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Biden Decries a 'Failed Approach to Marijuana' but Sticks With It: Rescheduling Does Not Resolve the Conflict Between Federal Pot Prohibition and State Rejection of That Policy

: Jacob Sullum on

For half a century, critics have argued marijuana does not belong in Schedule I of the Controlled Substances Act, a category supposedly reserved for drugs that cannot be used safely even under a doctor's supervision due to their high potential for abuse and lack of accepted medical applications. Last week, the U.S. Department of Justice finally agreed, implicitly admitting that the federal government has been lying about marijuana for decades.

"This is monumental," President Joe Biden declared. That is true insofar as monuments look impressive but otherwise do not accomplish much.

Biden is trying to motivate younger voters whose turnout could be crucial to his reelection. But those voters overwhelmingly favor marijuana legalization, and the DOJ proposal falls far short of accomplishing that.

The proposed rule, which will be subject to 60 days of public comment before it is finalized, would move marijuana to Schedule III, which includes prescription drugs such as ketamine, Tylenol with codeine, and anabolic steroids. But that does not mean marijuana will be legally available as a medicine, which would require regulatory approval of specific cannabis-based products.

With marijuana in Schedule III, state-licensed cannabis suppliers will remain criminal enterprises under federal law, albeit subject to less severe penalties. Although an annually renewed congressional spending rider bars the DOJ from interfering with state medical marijuana programs, prosecutorial discretion is the only protection for businesses that serve recreational consumers.

The federally illegal status of state-approved marijuana businesses discourages financial institutions from serving them, since doing so could invite potentially devastating criminal, civil and regulatory consequences. Moving marijuana to Schedule III will not solve that problem either.

Biden portrays rescheduling as "an important move toward reversing long-standing inequities" caused by the federal government's "failed approach to marijuana." But it will not "decriminalize the use of marijuana," as he promised to do during his 2020 presidential campaign: Simple possession, even for medical purposes, will remain a federal offense punishable by a minimum $1,000 fine and up to a year in jail.

Although Biden decries the "needless barriers to housing, employment, and educational opportunities" created by marijuana convictions, rescheduling will not eliminate those. Nor do his pardons for people convicted of simple marijuana possession under federal law: Although Biden claims he is "expunging thousands of convictions," that is not true, because presidential pardons do not expunge criminal records.

Rescheduling, even combined with clemency, also does not lift the various legal disabilities associated with marijuana convictions, cannabis consumption, or participation in the cannabis industry. Those include loss of Second Amendment rights (a policy that Biden defends) and ineligibility for admission, legal residence, and citizenship under immigration law.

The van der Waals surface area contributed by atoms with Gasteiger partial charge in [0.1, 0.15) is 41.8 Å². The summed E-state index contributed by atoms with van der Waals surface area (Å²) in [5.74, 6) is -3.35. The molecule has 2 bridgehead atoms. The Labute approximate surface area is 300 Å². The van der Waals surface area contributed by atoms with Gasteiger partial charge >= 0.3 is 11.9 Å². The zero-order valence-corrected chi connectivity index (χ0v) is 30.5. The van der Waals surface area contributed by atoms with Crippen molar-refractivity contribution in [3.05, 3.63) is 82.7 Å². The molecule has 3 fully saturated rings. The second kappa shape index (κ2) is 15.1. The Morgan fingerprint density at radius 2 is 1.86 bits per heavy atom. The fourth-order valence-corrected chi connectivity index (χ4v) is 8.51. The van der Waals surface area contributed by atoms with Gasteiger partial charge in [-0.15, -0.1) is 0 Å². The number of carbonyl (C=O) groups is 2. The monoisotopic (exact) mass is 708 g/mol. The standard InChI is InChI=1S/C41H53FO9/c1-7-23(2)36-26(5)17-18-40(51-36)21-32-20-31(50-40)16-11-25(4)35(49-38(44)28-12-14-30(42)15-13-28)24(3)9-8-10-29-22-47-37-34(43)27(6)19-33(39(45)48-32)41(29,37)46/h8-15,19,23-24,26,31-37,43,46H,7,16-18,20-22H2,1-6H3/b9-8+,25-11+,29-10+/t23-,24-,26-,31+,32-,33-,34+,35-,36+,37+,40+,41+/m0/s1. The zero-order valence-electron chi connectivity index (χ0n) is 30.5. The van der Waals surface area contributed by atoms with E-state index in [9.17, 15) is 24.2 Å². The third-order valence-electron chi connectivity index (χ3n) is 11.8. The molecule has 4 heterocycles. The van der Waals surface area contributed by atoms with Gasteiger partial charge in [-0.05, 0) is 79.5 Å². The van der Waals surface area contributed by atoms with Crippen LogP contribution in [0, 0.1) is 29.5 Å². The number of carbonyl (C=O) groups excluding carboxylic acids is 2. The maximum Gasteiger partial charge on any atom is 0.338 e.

What does rescheduling accomplish? In practical terms, the two main benefits of moving marijuana to Schedule III are fewer regulatory barriers to medical research and a financial boon to state-licensed cannabis suppliers, who will no longer be barred from deducting standard business expenses when they file their federal tax returns.

That is not nothing. Abandoning the pretense that marijuana meets the criteria for Schedule I also represents progress of a sort. That reversal, however, comes at a time when 38 states have legalized medical use of marijuana, two dozen have taken the further step of legalizing recreational use, and seven out of 10 Americans oppose pot prohibition. In this context, admitting what most of us already knew is a pitifully inadequate concession.

Rescheduling and clemency fail to address today's central cannabis issue: the conflict between a federal government that is maintaining a scientifically dubious, morally bankrupt policy and states that have decisively rejected it. And Biden, despite his pose as a longtime drug warrior who has seen the error of his ways, is a big part of that problem.

The president, citing old-timey "gateway drug" concerns, has steadfastly resisted attempts to resolve this conflict by repealing the federal ban on marijuana. Even while condemning the injustice inflicted by a "failed approach to marijuana," he is sticking with it.

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Jacob Sullum is a senior editor at Reason magazine. Follow him on Twitter: @jacobsullum. To find out more about Jacob Sullum and read features by other Creators Syndicate writers and cartoonists, visit the Creators Syndicate webpage at www.creators.com.

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